The Supreme Court reversed the decision below, State v. James Johnson, ___ N.C. App. ___, 784 S.E.2d 633 (April 5, 2016), which had held that because a police officer lacked reasonable suspicion for a traffic stop in this DWI case, the trial court erred by denying the defendant’s motion to suppress. The defendant was stopped at a red light on a snowy evening. When the light turned green, the officer saw the defendant’s truck abruptly accelerate, turn sharply left, and fishtail. The officer pulled the defendant over for driving at an unsafe speed given the road conditions. The Supreme Court held that the officer had reasonable suspicion to stop the defendant’s vehicle. It noted that G.S. 20-141(a) provides that “[n]o person shall drive a vehicle on a highway or in a public vehicular area at a speed greater than is reasonable and prudent under the conditions then existing.” The Court concluded:

All of these facts show that it was reasonable for [the] Officer . . . to believe that defendant’s truck had fishtailed, and that defendant had lost control of his truck, because of defendant’s abrupt acceleration while turning in the snow. It is common knowledge that drivers must drive more slowly when it is snowing, because it is easier to lose control of a vehicle on snowy roads than on clear ones. And any time that a driver loses control of his vehicle, he is in danger of damaging that vehicle or other vehicles, and of injuring himself or others. So, under the totality of these circumstances, it was reasonable for [the] Officer . . . to believe that defendant had violated [G.S.] 20-141(a) by driving too quickly given the conditions of the road.

The Court further noted that no actual traffic violation need have occurred for a stop to occur. It clarified: “To meet the reasonable suspicion standard, it is enough for the officer to reasonably believe that a driver has violated the law.”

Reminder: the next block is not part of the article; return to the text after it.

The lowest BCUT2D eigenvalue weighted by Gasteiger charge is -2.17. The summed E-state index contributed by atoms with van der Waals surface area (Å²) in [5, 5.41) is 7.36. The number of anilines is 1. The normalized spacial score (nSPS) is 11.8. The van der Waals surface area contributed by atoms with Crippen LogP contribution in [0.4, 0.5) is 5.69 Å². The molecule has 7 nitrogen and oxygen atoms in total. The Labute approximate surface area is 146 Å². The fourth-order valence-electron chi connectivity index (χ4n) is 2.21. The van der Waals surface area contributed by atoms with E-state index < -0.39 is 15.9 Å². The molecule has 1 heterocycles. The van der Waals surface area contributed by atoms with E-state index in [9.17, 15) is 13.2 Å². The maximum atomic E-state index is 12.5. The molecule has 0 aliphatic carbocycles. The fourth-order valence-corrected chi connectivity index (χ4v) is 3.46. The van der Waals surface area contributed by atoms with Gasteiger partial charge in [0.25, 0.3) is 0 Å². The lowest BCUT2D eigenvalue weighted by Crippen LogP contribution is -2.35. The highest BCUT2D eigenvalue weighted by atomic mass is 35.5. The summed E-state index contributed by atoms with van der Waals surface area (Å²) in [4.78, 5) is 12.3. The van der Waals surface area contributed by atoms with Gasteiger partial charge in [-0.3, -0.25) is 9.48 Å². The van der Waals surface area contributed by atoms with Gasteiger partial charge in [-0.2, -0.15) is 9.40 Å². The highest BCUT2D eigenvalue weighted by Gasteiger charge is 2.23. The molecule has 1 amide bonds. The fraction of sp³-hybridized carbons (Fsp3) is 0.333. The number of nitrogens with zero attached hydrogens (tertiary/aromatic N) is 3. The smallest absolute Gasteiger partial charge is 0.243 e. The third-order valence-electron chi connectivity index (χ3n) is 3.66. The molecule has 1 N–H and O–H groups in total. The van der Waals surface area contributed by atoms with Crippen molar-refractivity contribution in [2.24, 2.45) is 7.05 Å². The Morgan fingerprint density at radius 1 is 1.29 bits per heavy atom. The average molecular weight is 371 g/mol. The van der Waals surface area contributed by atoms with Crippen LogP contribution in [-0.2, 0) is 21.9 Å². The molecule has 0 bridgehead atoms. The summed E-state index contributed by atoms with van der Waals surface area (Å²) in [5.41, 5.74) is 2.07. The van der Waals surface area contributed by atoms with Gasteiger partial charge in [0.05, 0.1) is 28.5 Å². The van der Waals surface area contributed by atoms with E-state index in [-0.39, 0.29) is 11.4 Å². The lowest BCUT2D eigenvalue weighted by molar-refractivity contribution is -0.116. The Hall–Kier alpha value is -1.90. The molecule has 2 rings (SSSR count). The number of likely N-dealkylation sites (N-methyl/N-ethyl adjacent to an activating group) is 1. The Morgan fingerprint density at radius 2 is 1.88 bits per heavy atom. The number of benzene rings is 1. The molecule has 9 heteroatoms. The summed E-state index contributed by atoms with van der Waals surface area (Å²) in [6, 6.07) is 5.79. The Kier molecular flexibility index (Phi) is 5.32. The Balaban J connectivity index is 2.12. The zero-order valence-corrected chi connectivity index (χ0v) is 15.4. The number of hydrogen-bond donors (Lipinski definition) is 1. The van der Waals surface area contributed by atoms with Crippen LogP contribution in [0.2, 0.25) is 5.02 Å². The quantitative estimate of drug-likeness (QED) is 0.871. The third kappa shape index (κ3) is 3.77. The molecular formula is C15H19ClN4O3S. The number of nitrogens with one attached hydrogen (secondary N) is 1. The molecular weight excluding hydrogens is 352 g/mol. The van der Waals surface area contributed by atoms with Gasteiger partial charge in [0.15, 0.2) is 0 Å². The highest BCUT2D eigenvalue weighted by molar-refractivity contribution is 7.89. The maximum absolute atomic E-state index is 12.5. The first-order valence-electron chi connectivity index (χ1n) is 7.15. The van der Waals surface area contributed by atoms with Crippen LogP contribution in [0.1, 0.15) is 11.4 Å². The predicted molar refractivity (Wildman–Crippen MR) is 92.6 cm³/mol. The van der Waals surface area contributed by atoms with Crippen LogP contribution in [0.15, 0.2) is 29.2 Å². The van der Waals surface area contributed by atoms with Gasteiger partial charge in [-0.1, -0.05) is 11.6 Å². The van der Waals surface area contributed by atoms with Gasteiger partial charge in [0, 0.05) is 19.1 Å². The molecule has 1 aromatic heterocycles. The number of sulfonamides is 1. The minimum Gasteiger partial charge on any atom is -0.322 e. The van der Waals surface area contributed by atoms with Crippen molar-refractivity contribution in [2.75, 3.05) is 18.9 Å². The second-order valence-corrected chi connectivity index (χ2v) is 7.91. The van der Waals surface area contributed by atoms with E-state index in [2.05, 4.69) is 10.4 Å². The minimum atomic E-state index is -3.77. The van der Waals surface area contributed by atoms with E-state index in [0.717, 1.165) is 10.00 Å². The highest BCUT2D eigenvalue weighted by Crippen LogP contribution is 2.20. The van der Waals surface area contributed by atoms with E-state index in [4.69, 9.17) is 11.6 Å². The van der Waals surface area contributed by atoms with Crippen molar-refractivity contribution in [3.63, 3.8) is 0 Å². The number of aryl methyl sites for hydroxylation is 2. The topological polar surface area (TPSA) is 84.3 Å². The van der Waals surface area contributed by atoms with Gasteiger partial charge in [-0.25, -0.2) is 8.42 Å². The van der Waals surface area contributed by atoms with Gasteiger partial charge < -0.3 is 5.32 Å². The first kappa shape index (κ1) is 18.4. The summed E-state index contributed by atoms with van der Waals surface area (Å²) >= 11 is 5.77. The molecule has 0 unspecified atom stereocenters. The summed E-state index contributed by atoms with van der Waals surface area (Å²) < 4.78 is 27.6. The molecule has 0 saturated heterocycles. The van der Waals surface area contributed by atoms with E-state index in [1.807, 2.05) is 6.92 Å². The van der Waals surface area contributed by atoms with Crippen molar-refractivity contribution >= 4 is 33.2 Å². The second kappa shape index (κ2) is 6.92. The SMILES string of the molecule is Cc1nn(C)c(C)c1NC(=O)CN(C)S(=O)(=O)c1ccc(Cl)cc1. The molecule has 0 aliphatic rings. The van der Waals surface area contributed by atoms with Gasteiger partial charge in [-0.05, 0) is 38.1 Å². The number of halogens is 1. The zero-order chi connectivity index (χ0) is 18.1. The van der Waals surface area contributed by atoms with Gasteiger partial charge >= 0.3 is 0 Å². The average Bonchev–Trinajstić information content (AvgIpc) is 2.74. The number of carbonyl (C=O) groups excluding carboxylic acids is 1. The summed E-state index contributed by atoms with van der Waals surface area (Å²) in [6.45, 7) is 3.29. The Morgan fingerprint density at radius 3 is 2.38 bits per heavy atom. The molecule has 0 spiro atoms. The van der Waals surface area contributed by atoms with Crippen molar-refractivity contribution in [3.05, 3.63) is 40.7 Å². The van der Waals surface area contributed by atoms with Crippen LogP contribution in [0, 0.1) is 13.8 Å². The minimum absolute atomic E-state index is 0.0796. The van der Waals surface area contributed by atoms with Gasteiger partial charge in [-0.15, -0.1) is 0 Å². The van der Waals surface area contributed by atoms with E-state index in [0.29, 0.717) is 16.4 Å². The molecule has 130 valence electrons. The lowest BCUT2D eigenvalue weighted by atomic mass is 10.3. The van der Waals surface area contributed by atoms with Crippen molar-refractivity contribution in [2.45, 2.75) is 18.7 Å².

A police officer stopped the defendant for suspected texting while driving. When the officer returned to his vehicle to check on the defendant’s identity, the defendant fled. (1) Before his trial on charges of texting while driving and felony fleeing to elude, the defendant moved to suppress the evidence obtained during the stop. At the suppression hearing, the officer testified that he did not stop the defendant for merely using the phone, but rather for using it in a manner that he reasonably believed ran afoul of G.S. 20-137.4A(a), North Carolina’s prohibition on texting and emailing while driving. The officer testified that the defendant was using and handling the phone in a manner more consistent with texting or reading text messages than with using a mapping system. The trial court denied the defendant’s motion and the defendant was convicted of felonious fleeing to elude. On appeal, the defendant argued that the trial court committed plain error by concluding that the officer was justified in stopping his car solely based on his observation that the operator was using a cell phone while driving. The Court of Appeals disagreed, holding that under the specific facts of this case, which included additional indicia of criminal activity beyond mere phone use, the trial court did not err by finding that the officer had reasonable, articulable suspicion to believe that the defendant was using the phone in a manner proscribed by law. The Court emphasized that its holding should not be viewed as establishing a test for meeting the reasonable suspicion requirement in other texting while driving cases. (2) The Court remanded the case for the defendant to be sentenced at prior record level two instead of level three, as his prior record level worksheet improperly counted a point for a prior misdemeanor. The Court rejected the State’s argument that the improperly counted point could be offset by adding for the first time an additional point under G.S. 15A-1340-14(b)(7) for the defendant being on probation at the time of the offense, as the State did not comply with the statutory notice procedures for that point.